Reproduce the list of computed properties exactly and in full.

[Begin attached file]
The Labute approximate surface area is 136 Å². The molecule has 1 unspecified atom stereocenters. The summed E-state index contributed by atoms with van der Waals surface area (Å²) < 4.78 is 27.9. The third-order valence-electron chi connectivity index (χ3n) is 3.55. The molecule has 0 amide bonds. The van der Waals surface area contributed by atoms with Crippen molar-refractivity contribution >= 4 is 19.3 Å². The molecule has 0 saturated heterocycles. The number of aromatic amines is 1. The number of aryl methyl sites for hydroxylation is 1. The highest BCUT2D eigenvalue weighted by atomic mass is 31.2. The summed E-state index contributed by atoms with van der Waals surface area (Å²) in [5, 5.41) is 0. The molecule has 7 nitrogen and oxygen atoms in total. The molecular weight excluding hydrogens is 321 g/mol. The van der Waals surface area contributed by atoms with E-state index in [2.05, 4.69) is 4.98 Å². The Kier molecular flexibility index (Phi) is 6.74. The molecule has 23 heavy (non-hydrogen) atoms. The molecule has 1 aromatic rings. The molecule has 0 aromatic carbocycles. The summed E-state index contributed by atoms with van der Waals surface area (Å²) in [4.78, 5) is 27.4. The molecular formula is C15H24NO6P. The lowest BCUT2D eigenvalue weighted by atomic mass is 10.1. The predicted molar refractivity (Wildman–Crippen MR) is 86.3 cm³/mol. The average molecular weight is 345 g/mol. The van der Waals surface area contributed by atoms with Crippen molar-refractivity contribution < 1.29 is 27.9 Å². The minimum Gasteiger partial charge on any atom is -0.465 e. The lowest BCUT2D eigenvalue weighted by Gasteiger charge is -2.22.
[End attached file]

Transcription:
The Labute approximate surface area is 136 Å². The molecule has 1 unspecified atom stereocenters. The summed E-state index contributed by atoms with van der Waals surface area (Å²) < 4.78 is 27.9. The third-order valence-electron chi connectivity index (χ3n) is 3.55. The molecule has 0 amide bonds. The van der Waals surface area contributed by atoms with Crippen molar-refractivity contribution >= 4 is 19.3 Å². The molecule has 0 saturated heterocycles. The number of aromatic amines is 1. The number of aryl methyl sites for hydroxylation is 1. The highest BCUT2D eigenvalue weighted by atomic mass is 31.2. The summed E-state index contributed by atoms with van der Waals surface area (Å²) in [5, 5.41) is 0. The molecule has 7 nitrogen and oxygen atoms in total. The molecular weight excluding hydrogens is 321 g/mol. The van der Waals surface area contributed by atoms with E-state index in [2.05, 4.69) is 4.98 Å². The Kier molecular flexibility index (Phi) is 6.74. The molecule has 23 heavy (non-hydrogen) atoms. The molecule has 1 aromatic rings. The molecule has 0 aromatic carbocycles. The summed E-state index contributed by atoms with van der Waals surface area (Å²) in [4.78, 5) is 27.4. The molecular formula is C15H24NO6P. The lowest BCUT2D eigenvalue weighted by atomic mass is 10.1. The predicted molar refractivity (Wildman–Crippen MR) is 86.3 cm³/mol. The average molecular weight is 345 g/mol. The van der Waals surface area contributed by atoms with Crippen molar-refractivity contribution < 1.29 is 27.9 Å². The minimum Gasteiger partial charge on any atom is -0.465 e. The lowest BCUT2D eigenvalue weighted by Gasteiger charge is -2.22.